Artists looking to reach audiences in China will increasingly face a choice—keep your politics to yourself, or risk getting cut out of the market.
The latest artist to catch the ire of China’s online censors is Denise Ho, a 39-year-old Hong Kong pop singer. Ho has been an active participant of Hong Kong’s pro-democracy movement, appearing in person at rallies (she was the first celebrity to be detained) and writing music to support the Umbrella Revolution of late 2014. Her records have ranked among the top best-selling albums made by local Hong Kong artists from 2005 to 2014 (with the exception of 2013), according to IFPI, which tracks record sales in Hong Kong.
Her politics have come with a price. As reported by China Digital Times, last week a Weibo user noticed that China’s censors have scrubbed Ho’s music from China’s major music streaming services—sending a chilling message to artists looking to reach fans in the mainland.
Searching for Ho’s Chinese name in Chinese on Kugou, one of the most popular music streaming services in China, yields a page saying the app has found no results.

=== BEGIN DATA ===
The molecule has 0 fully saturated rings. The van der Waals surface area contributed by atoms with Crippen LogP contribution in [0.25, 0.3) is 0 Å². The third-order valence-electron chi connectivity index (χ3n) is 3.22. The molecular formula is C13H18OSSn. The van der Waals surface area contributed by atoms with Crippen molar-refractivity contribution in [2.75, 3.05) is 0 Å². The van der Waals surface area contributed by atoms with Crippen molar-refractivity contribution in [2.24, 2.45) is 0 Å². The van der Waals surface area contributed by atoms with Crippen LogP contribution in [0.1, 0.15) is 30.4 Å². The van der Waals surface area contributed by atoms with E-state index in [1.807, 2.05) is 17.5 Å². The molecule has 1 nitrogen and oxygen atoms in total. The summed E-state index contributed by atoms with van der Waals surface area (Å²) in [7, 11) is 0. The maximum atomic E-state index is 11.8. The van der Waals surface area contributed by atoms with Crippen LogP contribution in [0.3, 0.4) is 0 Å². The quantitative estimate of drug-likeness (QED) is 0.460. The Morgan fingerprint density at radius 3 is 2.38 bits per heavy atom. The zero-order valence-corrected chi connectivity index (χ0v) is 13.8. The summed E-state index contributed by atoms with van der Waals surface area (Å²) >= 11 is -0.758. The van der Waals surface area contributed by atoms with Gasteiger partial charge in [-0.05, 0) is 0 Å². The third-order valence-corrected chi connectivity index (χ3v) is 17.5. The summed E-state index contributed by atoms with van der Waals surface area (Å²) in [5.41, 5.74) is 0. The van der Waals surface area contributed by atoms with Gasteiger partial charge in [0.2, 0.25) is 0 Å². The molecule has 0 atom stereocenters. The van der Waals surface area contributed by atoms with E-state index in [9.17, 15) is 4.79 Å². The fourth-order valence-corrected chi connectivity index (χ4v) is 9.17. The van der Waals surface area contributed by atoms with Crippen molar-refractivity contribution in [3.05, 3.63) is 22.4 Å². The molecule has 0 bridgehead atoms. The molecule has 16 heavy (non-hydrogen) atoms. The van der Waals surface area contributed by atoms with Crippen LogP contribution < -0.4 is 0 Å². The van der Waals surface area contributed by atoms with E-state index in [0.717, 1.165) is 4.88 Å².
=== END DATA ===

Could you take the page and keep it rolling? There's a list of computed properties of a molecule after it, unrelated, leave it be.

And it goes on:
The same goes for Tencent’s QQ Music…
…as well as the streaming service offered by online portal Netease.
Apple’s iTunes music store for mainland China also contains no songs from Ho. The company’s music store has always been sparse in the country though, and it’s not clear if Ho’s music was there to begin with.
Quartz reached out to Tencent, Netease, and Apple to but did not receive an immediate response.
Ho has been targeted by China’s state media and nationalist web commenters for months.
In June, party mouthpiece paper Global Times asked its followers on social media what they thought of Ho’s endorsement deal with cosmetics company Lancome. A barrage of nationalist web users replied, calling Ho “Hong Kong poison,” and threatening to boycott the brand. Lancome responded by canceling an upcoming concert with Ho. It also released a public statement saying Ho was “not a spokesperson” for the brand, setting what some called a dangerous global precedent for multinational brands.
Removing Ho’s music from China’s internet is likely to cut her off entirely from her mainland fans—in the past about 80% of her income came from mainland performances, and it seems unlikely she’ll be booked there anytime in the future.
Chinese state media has not commented on Ho’s removal from China’s music streamers. In the past, authorties have openly called for bans on music for being too vulgar—in August 2015, for example, authorities published a list of rap songs that streaming services must drop from their sites. The absence of a similar statement on Ho suggests that censors are acting covertly, and would rather not draw attention to her ban.
Tom Tsui contributed to this piece.